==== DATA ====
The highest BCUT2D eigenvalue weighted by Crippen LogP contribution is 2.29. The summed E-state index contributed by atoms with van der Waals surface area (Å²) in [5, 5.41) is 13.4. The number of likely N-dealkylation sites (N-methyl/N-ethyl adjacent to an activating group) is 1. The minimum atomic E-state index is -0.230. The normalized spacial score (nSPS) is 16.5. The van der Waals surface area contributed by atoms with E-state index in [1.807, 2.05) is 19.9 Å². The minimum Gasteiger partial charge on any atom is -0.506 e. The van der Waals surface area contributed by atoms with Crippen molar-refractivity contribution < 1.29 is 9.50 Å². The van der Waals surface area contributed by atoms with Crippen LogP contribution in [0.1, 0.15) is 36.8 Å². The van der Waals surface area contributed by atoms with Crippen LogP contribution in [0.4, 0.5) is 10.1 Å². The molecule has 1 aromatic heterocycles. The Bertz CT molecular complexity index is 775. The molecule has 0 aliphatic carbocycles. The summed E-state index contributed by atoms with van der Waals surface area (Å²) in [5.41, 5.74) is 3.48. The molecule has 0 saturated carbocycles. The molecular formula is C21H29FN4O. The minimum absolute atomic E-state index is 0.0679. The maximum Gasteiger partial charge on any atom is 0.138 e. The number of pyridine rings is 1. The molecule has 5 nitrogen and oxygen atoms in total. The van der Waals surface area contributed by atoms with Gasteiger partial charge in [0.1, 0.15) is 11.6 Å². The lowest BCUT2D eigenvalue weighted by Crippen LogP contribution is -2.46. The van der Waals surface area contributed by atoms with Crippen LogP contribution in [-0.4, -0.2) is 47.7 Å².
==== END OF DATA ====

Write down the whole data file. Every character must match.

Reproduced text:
The highest BCUT2D eigenvalue weighted by Crippen LogP contribution is 2.29. The summed E-state index contributed by atoms with van der Waals surface area (Å²) in [5, 5.41) is 13.4. The number of likely N-dealkylation sites (N-methyl/N-ethyl adjacent to an activating group) is 1. The minimum atomic E-state index is -0.230. The normalized spacial score (nSPS) is 16.5. The van der Waals surface area contributed by atoms with E-state index in [1.807, 2.05) is 19.9 Å². The minimum Gasteiger partial charge on any atom is -0.506 e. The van der Waals surface area contributed by atoms with Crippen molar-refractivity contribution < 1.29 is 9.50 Å². The van der Waals surface area contributed by atoms with Crippen LogP contribution in [0.1, 0.15) is 36.8 Å². The van der Waals surface area contributed by atoms with Crippen LogP contribution in [0.4, 0.5) is 10.1 Å². The molecule has 1 aromatic heterocycles. The Bertz CT molecular complexity index is 775. The molecule has 0 aliphatic carbocycles. The summed E-state index contributed by atoms with van der Waals surface area (Å²) in [5.41, 5.74) is 3.48. The molecule has 0 saturated carbocycles. The molecular formula is C21H29FN4O. The minimum absolute atomic E-state index is 0.0679. The maximum Gasteiger partial charge on any atom is 0.138 e. The number of pyridine rings is 1. The molecule has 5 nitrogen and oxygen atoms in total. The van der Waals surface area contributed by atoms with Gasteiger partial charge in [0.1, 0.15) is 11.6 Å². The lowest BCUT2D eigenvalue weighted by Crippen LogP contribution is -2.46. The van der Waals surface area contributed by atoms with Crippen LogP contribution in [-0.4, -0.2) is 47.7 Å².